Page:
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NGOs and the Cloud

Building Communities and Promoting a Culture of Information Sharing

Connecting to the cloud 
Meg Yarcia - April 18, 2013
Breakthroughs in information and communication technology have heralded the age of nearly borderless and boundless access to knowledge. Cloud computing, which allows people to run applications and store data over the Internet, leads the list of such developments.

This article was supported by a grant from Symantec Corp.

Cloud computing has had a tremendous impact on NGOs. Their adoption of the technology has helped to cut operational costs, streamline the flow of communications, modernize accounting systems, and facilitate resource management. Indeed, the cloud has introduced a paradigm shift in the way people manage information. Email, websites, social media, webinars, and e-commerce — all of which are based on cloud computing — are now fundamental elements of NGO operations.

Cloud and Convergence

Cloud solutions are more than just a supplement to an NGO's technology architecture. For one thing, they have great potential for the convergence of stakeholders — from donors and partners, to supporters and beneficiaries. Cloud technology thus serves as the cornerstone of communities, which organizations can leverage in initiatives for knowledge transfer and capacity building.

Already, we see how social-networking platforms are utilized for gathering support for causes or how document-sharing applications have revolutionized information dissemination. And we know that much more, such as raising funds or curbing the spread of communicable diseases, can be achieved with the right framework and tools.

The next sections feature three success stories that illustrate the efficacy of cloud technologies in engaging constituents in new ways. This engagement is now possible because the cloud has eradicated time and geographical and logistical constraints. The three case studies are followed by a brief review of the approach and how the cloud can be further maximized by NGOs.

Success Story #1: Climate Research Powered by the Cloud

Climate Learning Initiative Mobilizing Action for Transforming Environments in Asia Pacific (CLIMATE Asia Pacific) is a network composed of environmental educators in the Asia Pacific. The educators come from civil society, organizations, academic institutions, and government. CLIMATE Asia Pacific raises awareness, builds capacity, and engages in dialogue, alliance work, and policy advocacy.

Convener Frances Quimpo says that much more is needed in the field of education, in order to address climate change and achieve sustainable development in the region. CLIMATE Asia Pacific's member organizations therefore work to bridge knowledge, values, and skill gaps among people, especially the poor, in order to address environmental challenges.

As the first alliance of its kind, CLIMATE Asia Pacific faced an enormous task to bring together organizations from different countries, backgrounds, and political affiliations. Furthermore, it had to delve into a topic that is not often given much attention by educators or policymakers.

Taking advantage of cloud technologies, CLIMATE Asia Pacific launched its flagship research initiative: a collaboration with DVV International, Asia South Pacific Association for Basic and Adult Education (ASPBAE), and Center for Environmental Concerns (CEC) Philippines. The initiative features the rapid mapping of climate-change learning initiatives in the region. It also recognizes the need to inform grassroots communities of the environmental situation and to assess the working environment. The goal is to build a network of environmental educators.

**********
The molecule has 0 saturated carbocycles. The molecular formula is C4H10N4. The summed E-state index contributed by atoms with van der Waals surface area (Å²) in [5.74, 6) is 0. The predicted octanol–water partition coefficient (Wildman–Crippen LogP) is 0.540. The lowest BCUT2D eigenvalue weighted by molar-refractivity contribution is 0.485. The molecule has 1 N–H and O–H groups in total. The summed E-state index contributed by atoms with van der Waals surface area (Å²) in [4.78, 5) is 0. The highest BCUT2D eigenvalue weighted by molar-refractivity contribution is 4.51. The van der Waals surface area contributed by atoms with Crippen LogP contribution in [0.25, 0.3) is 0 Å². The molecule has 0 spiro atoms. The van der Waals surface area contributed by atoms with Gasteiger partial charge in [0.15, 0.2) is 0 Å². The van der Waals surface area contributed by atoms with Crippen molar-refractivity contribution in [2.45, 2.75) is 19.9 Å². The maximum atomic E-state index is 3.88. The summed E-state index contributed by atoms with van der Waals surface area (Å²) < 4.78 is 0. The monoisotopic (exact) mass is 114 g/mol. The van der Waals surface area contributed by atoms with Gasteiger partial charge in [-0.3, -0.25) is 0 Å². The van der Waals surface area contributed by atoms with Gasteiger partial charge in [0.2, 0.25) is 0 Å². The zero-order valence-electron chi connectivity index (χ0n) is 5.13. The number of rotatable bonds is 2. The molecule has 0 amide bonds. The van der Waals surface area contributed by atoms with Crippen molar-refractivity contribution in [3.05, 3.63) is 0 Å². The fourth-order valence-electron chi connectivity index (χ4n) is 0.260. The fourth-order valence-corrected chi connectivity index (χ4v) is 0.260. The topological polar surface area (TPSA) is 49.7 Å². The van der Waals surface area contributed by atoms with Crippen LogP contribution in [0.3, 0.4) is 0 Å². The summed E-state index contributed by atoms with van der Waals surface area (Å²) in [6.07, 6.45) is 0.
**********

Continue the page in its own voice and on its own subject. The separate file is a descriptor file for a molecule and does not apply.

Data collation for the scoping study was facilitated through email to 297 organizations. These organizations were involved in climate-change education in eight countries from April to June 2011. Countries included Bangladesh, Cambodia, China, India, New Zealand, Pakistan, the Philippines, and South Korea. While country reports were assigned to different member organizations, the end goal was to produce a single, coherent publication. Thus, each study was uploaded through Google Docs for other members of the alliance to comment on. Then the files were shared to the public through a digital library. (The digital library also features CLIMATE Conversations, a forum where interested parties can share their thoughts on climate-change education.)

The approach offered cost-efficient opportunities for collaboration — an important benefit for small organizations with little funds for meetings that would have required international travel and accommodation. Organizations that participated were able to save time, which allowed them to focus on their core mission: climate-change education. Most importantly, they are now able to convey information on the status of climate-change education in the Asia Pacific to policymakers and development organizations all over the world.

Success Story #2: Advocacy Through Social Media

In the Philippines, the advent of climate change has never been more manifest. In recent years, the country battled disasters of unprecedented magnitude, among the worst of which were typhoons Ondoy (Ketsana) and Pepeng (Parma). Meteorologists predict that Filipinos can expect an increased frequency of droughts, typhoons, landslides, and flash floods. All of these lead to destruction of property and loss of precious lives. Promotion of disaster preparedness has become an urgent mission among development workers.

Oxfam has begun to address this in partnership with several other organizations. Partners include Action Against Hunger (ACF), CARE Nederland, Plan International, Christian Aid, Handicap International, and Coalition of Services of the Elderly (COSE). The group is also supported by the European Commission Director General for Humanitarian Aid and Civil Protection (ECHO).